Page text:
For lunch he eats a serving of chicken, sardines, mackerel in oil, or eggs and mushrooms, with green beans and perhaps some bread. Understand that the French do not eat an enormous amounts of bread, just a piece or two to go with the meal.
Most nights he eats a bowl of soup, some cheese, and some wine. Again, this is typical French everyday eating. Many nights, dinner is very simple and easily prepared. Most centenarians look for simple ways to prepare meals.
VO2 max is a measure of how much oxygen the body consumes during certain levels of activity. Marchand’s V02 max (maximal oxygen consumption) is the same as a man half his age who is sedentary or doesn’t do any sports. Marchand has a very large oxygen consumption thanks to an exceptional heart. Billat goes on to say, “He is very small in stature but his heart is very big. He’s got two essential qualities. A big heart that pumps a lot of blood, and he can reach high heart rate and VO2max values that are exceptional for his age.”
Marchands Workout Routine
He often rides his bike indoors and well as outside when the weather is nice. His normal cadence is 60 to 85 RPM, max heart rate is in the 130’s. He particularly likes to ride outside with his Paris cycling club L’Ardechois. He also uses resistance bands in his studio as well as performing pushups.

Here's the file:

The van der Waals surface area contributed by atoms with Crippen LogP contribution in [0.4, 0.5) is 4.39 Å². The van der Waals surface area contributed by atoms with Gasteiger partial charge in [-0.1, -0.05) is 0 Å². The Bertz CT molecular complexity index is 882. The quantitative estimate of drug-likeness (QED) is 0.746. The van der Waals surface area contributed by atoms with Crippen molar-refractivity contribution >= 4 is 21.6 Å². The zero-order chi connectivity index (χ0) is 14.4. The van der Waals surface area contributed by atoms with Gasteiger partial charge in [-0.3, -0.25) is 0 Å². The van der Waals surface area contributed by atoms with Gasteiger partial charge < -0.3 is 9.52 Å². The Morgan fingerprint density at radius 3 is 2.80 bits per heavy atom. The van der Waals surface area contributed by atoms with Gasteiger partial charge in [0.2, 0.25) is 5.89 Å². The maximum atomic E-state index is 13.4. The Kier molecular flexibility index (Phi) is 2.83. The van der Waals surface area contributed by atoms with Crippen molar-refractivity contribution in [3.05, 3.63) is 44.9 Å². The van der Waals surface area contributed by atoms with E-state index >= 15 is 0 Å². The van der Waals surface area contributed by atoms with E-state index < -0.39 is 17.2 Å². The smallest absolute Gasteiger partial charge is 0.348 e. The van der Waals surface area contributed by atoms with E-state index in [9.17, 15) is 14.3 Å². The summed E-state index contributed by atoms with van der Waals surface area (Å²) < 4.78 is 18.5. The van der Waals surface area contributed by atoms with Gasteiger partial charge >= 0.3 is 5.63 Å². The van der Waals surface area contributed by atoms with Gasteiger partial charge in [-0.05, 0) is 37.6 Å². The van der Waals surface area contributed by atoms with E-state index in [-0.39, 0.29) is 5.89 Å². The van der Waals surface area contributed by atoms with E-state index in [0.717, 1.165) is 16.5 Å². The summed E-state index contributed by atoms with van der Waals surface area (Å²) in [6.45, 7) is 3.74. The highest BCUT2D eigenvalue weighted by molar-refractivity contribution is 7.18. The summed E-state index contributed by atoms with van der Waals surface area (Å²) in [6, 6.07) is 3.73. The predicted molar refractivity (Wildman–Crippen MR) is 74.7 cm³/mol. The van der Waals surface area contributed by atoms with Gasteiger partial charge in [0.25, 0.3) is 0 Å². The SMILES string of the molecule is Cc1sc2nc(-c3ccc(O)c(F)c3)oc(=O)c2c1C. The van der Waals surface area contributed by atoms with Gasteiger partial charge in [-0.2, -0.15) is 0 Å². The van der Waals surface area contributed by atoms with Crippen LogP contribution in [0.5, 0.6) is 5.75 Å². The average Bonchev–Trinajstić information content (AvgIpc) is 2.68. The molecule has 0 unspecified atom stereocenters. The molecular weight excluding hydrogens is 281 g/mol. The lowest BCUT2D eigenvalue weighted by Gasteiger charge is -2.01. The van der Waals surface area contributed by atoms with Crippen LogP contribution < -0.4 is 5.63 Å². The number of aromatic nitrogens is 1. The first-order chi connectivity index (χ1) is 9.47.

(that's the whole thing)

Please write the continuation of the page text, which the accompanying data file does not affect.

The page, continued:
One of the things that is striking as we all read more about vegan diets, gluten-free, dairy-free, paleo, ketogenic and other schools of nutrition, is that Marchand follows none of them strictly, and at the same time, all of them mostly.
Of course, stepping back, whether his time improves in the future is beside the point. Moreover, as he ages, Marchand never loses sight of an essential goal: “One needs to keep his muscles working,” he said. He reportedly “rides every day on his home trainer and puts himself through outdoor training sessions on the road when the weather is good enough.”
After his 106th birthday, Marchand’s doctors advised him against competing for any more world records. He “retired,” but he is still racing and riding. He recently competed in a 4000-meter velodrome race in Paris. Marchand can be quoted saying, “c’est moi qui decide et je veux rouler” (I’m the one that decides and I want to ride a bike.) According to Marchand, he intends to keep pedaling as long as he can stretch his legs.
Marchand’s inspirational approach to life and healthy living has already won the world over.